The transition for rising ninth graders is one filled with twists, turns, pitfalls, and barriers: the new and often larger environment, changes in academic responsibility, increased number of peer influences, and a new social structure can all be overwhelming. The LAYC-Maryland Multicultural Youth Center Road Map to Graduation program aims to create a supportive pathway for students.

The program seeks to provide wrap-around services to support students during their transition through Road Map workshops, an intensive five-week summer bridge program, after-school academic assistance, individual development plans, case management, and parent engagement.

JAN
4
2018

IN THE FIELD
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"Afterschool is so important to small, rural communities like our town"

By Guest Blogger

By Harli Jo McKinney

Welcome to our new blog series introducing the inaugural class of Youth Ambassadors! Building on the success of the Afterschool Ambassadors program, the Youth Ambassadors program connects five young people with alumni Afterschool Ambassadors to serve as mentors as each Youth Ambassador designs and carries out a project showcasing the value of afterschool programs. In addition, Youth Ambassadors will travel to Washington, D.C., next April to participate in the annual Afterschool for All Challenge, where they will meet with members of Congress and their staff. 

My name is Harli Jo McKinney. I am from Stratford, Oklahoma. I am in 9th grade. I am a cheerleader, I play basketball, and I love to sing. I am so excited to be a part of the Afterschool Alliance as a Youth Ambassador. Afterschool has been a big part of my life. Since beginning school, I have always had an afterschool program. It has taught me so much and given me the extra push to be who I am. It has helped to make me a confident and outgoing person.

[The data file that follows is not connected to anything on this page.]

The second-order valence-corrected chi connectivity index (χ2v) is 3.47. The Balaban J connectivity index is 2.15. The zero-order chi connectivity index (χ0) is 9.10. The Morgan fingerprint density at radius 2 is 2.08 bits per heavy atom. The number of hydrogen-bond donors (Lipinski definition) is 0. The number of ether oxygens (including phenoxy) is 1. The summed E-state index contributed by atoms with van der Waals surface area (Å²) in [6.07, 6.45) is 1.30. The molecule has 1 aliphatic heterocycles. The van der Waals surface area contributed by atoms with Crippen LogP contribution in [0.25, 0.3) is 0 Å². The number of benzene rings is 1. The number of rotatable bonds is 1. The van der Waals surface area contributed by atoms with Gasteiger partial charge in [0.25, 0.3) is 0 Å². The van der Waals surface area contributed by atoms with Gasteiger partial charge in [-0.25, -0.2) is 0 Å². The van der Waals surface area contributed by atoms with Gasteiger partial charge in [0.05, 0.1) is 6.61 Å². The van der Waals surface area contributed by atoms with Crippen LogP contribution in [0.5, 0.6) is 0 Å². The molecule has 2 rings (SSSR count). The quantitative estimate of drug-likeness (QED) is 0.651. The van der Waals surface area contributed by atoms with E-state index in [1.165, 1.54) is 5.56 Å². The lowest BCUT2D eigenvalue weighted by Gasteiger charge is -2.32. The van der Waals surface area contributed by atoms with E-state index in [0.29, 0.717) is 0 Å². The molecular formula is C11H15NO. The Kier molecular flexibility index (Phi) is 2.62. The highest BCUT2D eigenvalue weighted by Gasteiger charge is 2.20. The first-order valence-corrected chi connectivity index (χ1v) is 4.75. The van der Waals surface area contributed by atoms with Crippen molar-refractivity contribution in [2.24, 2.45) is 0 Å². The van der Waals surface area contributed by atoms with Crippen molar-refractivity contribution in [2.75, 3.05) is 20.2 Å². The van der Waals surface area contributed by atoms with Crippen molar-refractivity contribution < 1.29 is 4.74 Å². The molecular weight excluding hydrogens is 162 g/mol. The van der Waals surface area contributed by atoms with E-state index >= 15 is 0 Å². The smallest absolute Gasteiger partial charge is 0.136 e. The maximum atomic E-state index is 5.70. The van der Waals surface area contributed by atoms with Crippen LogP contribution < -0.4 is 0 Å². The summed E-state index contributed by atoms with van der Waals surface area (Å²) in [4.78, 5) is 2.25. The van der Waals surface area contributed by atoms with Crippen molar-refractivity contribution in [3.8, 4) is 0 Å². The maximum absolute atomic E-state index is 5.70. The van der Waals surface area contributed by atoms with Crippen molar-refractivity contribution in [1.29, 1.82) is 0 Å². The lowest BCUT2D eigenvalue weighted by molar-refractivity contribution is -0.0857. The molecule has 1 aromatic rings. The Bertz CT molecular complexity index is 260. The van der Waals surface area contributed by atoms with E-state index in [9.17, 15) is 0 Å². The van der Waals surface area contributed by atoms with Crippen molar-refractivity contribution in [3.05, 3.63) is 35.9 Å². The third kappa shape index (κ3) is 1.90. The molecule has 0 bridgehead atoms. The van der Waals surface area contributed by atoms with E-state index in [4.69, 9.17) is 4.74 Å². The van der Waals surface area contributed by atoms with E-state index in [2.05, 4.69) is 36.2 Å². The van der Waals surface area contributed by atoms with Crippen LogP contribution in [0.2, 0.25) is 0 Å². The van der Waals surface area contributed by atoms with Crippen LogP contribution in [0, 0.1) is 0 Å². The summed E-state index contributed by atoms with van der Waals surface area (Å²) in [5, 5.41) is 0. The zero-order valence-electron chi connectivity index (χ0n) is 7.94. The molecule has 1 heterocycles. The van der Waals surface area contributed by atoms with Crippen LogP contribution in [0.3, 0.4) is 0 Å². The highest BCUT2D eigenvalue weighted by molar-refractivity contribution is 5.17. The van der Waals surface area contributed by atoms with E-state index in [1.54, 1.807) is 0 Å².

Stratford is a small town with a population of 1,500 and our school has about 700 students from Stratford and nearby towns. There are not a lot of jobs in our town. Parents have to drive at least 20 to 30 miles to get to their jobs. This leaves their children with nowhere to go afterschool.

Our afterschool program gives these students a place to go. My program helps us with homework and gives us opportunity to experience and learn new things every day. We do really fun things like cooking, photography, gymnastics, and robotics. We are adding a drone class that we are all really excited about.